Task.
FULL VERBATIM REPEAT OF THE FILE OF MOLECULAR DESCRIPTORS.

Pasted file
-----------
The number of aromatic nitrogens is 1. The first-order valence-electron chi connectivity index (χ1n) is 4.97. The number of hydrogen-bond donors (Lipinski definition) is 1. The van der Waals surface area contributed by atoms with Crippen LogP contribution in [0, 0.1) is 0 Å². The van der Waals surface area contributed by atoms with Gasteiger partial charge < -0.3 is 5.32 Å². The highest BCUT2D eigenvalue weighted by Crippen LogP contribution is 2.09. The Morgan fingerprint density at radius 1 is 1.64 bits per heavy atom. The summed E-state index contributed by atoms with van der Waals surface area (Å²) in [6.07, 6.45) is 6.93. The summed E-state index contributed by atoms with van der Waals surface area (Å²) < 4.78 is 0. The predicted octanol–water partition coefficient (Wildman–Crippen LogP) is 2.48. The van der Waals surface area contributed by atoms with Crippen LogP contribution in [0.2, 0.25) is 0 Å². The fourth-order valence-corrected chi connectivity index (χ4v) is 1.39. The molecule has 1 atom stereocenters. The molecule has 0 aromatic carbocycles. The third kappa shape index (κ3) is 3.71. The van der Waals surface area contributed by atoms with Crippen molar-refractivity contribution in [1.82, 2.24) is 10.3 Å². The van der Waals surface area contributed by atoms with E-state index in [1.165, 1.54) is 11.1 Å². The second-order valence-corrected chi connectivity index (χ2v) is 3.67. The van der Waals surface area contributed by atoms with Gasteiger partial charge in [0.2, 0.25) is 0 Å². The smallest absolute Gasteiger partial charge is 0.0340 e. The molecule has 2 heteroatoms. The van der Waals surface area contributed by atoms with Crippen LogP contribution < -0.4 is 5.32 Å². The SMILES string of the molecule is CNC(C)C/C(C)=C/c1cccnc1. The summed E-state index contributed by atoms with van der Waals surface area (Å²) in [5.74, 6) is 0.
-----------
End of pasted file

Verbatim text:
The number of aromatic nitrogens is 1. The first-order valence-electron chi connectivity index (χ1n) is 4.97. The number of hydrogen-bond donors (Lipinski definition) is 1. The van der Waals surface area contributed by atoms with Crippen LogP contribution in [0, 0.1) is 0 Å². The van der Waals surface area contributed by atoms with Gasteiger partial charge < -0.3 is 5.32 Å². The highest BCUT2D eigenvalue weighted by Crippen LogP contribution is 2.09. The Morgan fingerprint density at radius 1 is 1.64 bits per heavy atom. The summed E-state index contributed by atoms with van der Waals surface area (Å²) in [6.07, 6.45) is 6.93. The summed E-state index contributed by atoms with van der Waals surface area (Å²) < 4.78 is 0. The predicted octanol–water partition coefficient (Wildman–Crippen LogP) is 2.48. The van der Waals surface area contributed by atoms with Crippen LogP contribution in [0.2, 0.25) is 0 Å². The fourth-order valence-corrected chi connectivity index (χ4v) is 1.39. The molecule has 1 atom stereocenters. The molecule has 0 aromatic carbocycles. The third kappa shape index (κ3) is 3.71. The van der Waals surface area contributed by atoms with Crippen molar-refractivity contribution in [1.82, 2.24) is 10.3 Å². The van der Waals surface area contributed by atoms with E-state index in [1.165, 1.54) is 11.1 Å². The second-order valence-corrected chi connectivity index (χ2v) is 3.67. The van der Waals surface area contributed by atoms with Gasteiger partial charge in [0.2, 0.25) is 0 Å². The smallest absolute Gasteiger partial charge is 0.0340 e. The molecule has 2 heteroatoms. The van der Waals surface area contributed by atoms with Crippen LogP contribution < -0.4 is 5.32 Å². The SMILES string of the molecule is CNC(C)C/C(C)=C/c1cccnc1. The summed E-state index contributed by atoms with van der Waals surface area (Å²) in [5.74, 6) is 0.